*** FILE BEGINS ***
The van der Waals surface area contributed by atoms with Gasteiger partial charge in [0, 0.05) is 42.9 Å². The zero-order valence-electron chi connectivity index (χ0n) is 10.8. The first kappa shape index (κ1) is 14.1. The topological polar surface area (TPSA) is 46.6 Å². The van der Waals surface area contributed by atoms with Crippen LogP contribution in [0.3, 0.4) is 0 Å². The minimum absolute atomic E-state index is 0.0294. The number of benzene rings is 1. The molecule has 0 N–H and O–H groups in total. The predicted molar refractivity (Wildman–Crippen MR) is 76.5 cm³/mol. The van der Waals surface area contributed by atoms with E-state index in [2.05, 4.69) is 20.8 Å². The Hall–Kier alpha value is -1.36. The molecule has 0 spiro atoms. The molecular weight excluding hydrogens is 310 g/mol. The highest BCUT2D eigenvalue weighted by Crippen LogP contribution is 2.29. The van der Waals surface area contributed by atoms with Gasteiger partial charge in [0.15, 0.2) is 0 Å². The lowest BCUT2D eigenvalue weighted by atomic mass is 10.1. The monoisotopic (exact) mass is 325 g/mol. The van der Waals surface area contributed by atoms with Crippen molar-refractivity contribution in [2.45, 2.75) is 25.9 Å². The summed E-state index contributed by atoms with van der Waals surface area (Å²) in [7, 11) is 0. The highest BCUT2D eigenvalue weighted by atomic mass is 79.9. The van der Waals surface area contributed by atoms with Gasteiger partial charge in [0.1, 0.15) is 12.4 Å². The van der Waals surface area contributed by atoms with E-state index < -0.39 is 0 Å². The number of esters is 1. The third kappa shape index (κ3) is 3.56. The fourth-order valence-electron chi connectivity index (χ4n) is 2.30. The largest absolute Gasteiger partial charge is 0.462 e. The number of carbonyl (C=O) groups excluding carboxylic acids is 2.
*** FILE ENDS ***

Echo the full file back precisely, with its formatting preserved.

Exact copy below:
The van der Waals surface area contributed by atoms with Gasteiger partial charge in [0, 0.05) is 42.9 Å². The zero-order valence-electron chi connectivity index (χ0n) is 10.8. The first kappa shape index (κ1) is 14.1. The topological polar surface area (TPSA) is 46.6 Å². The van der Waals surface area contributed by atoms with Crippen LogP contribution in [0.3, 0.4) is 0 Å². The minimum absolute atomic E-state index is 0.0294. The number of benzene rings is 1. The molecule has 0 N–H and O–H groups in total. The predicted molar refractivity (Wildman–Crippen MR) is 76.5 cm³/mol. The van der Waals surface area contributed by atoms with E-state index in [2.05, 4.69) is 20.8 Å². The Hall–Kier alpha value is -1.36. The molecule has 0 spiro atoms. The molecular weight excluding hydrogens is 310 g/mol. The highest BCUT2D eigenvalue weighted by Crippen LogP contribution is 2.29. The van der Waals surface area contributed by atoms with Gasteiger partial charge in [0.15, 0.2) is 0 Å². The lowest BCUT2D eigenvalue weighted by atomic mass is 10.1. The monoisotopic (exact) mass is 325 g/mol. The van der Waals surface area contributed by atoms with Crippen molar-refractivity contribution in [2.45, 2.75) is 25.9 Å². The summed E-state index contributed by atoms with van der Waals surface area (Å²) in [7, 11) is 0. The highest BCUT2D eigenvalue weighted by atomic mass is 79.9. The van der Waals surface area contributed by atoms with Gasteiger partial charge in [0.1, 0.15) is 12.4 Å². The van der Waals surface area contributed by atoms with E-state index < -0.39 is 0 Å². The number of esters is 1. The third kappa shape index (κ3) is 3.56. The fourth-order valence-electron chi connectivity index (χ4n) is 2.30. The largest absolute Gasteiger partial charge is 0.462 e. The number of carbonyl (C=O) groups excluding carboxylic acids is 2.